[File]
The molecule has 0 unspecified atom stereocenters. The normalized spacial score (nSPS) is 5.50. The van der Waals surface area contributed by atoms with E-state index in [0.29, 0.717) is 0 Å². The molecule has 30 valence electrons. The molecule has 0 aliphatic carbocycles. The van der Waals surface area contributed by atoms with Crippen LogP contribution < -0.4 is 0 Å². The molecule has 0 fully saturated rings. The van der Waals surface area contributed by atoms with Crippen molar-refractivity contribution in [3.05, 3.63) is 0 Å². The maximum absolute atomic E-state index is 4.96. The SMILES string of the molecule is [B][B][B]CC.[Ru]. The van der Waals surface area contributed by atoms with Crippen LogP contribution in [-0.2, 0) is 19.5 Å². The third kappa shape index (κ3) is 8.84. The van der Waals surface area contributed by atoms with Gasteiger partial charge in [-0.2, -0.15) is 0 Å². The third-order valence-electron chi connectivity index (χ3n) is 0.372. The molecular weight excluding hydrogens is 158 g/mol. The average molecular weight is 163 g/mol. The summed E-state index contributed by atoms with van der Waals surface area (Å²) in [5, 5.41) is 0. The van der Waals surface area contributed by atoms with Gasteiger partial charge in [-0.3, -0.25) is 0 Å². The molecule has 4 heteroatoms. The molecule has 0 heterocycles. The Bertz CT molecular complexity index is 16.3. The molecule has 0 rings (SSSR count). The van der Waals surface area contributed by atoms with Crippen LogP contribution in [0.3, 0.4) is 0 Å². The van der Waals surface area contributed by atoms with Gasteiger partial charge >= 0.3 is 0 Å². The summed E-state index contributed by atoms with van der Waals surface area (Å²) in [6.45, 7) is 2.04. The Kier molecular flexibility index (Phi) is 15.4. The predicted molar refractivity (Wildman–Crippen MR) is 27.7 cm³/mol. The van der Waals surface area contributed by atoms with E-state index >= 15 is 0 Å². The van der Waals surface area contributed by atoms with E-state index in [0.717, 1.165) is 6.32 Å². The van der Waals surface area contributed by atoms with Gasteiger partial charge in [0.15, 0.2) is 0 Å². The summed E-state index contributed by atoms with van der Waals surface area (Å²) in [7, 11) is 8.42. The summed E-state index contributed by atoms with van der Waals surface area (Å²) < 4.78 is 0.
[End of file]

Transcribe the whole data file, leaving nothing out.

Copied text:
The molecule has 0 unspecified atom stereocenters. The normalized spacial score (nSPS) is 5.50. The van der Waals surface area contributed by atoms with E-state index in [0.29, 0.717) is 0 Å². The molecule has 30 valence electrons. The molecule has 0 aliphatic carbocycles. The van der Waals surface area contributed by atoms with Crippen LogP contribution < -0.4 is 0 Å². The molecule has 0 fully saturated rings. The van der Waals surface area contributed by atoms with Crippen molar-refractivity contribution in [3.05, 3.63) is 0 Å². The maximum absolute atomic E-state index is 4.96. The SMILES string of the molecule is [B][B][B]CC.[Ru]. The van der Waals surface area contributed by atoms with Crippen LogP contribution in [-0.2, 0) is 19.5 Å². The third kappa shape index (κ3) is 8.84. The van der Waals surface area contributed by atoms with Gasteiger partial charge in [-0.2, -0.15) is 0 Å². The third-order valence-electron chi connectivity index (χ3n) is 0.372. The molecular weight excluding hydrogens is 158 g/mol. The average molecular weight is 163 g/mol. The summed E-state index contributed by atoms with van der Waals surface area (Å²) in [5, 5.41) is 0. The van der Waals surface area contributed by atoms with Gasteiger partial charge in [-0.3, -0.25) is 0 Å². The molecule has 4 heteroatoms. The molecule has 0 heterocycles. The Bertz CT molecular complexity index is 16.3. The molecule has 0 rings (SSSR count). The van der Waals surface area contributed by atoms with Crippen LogP contribution in [0.3, 0.4) is 0 Å². The van der Waals surface area contributed by atoms with Gasteiger partial charge >= 0.3 is 0 Å². The summed E-state index contributed by atoms with van der Waals surface area (Å²) in [6.45, 7) is 2.04. The Kier molecular flexibility index (Phi) is 15.4. The predicted molar refractivity (Wildman–Crippen MR) is 27.7 cm³/mol. The van der Waals surface area contributed by atoms with E-state index >= 15 is 0 Å². The van der Waals surface area contributed by atoms with E-state index in [0.717, 1.165) is 6.32 Å². The van der Waals surface area contributed by atoms with Gasteiger partial charge in [0.15, 0.2) is 0 Å². The summed E-state index contributed by atoms with van der Waals surface area (Å²) in [7, 11) is 8.42. The summed E-state index contributed by atoms with van der Waals surface area (Å²) < 4.78 is 0.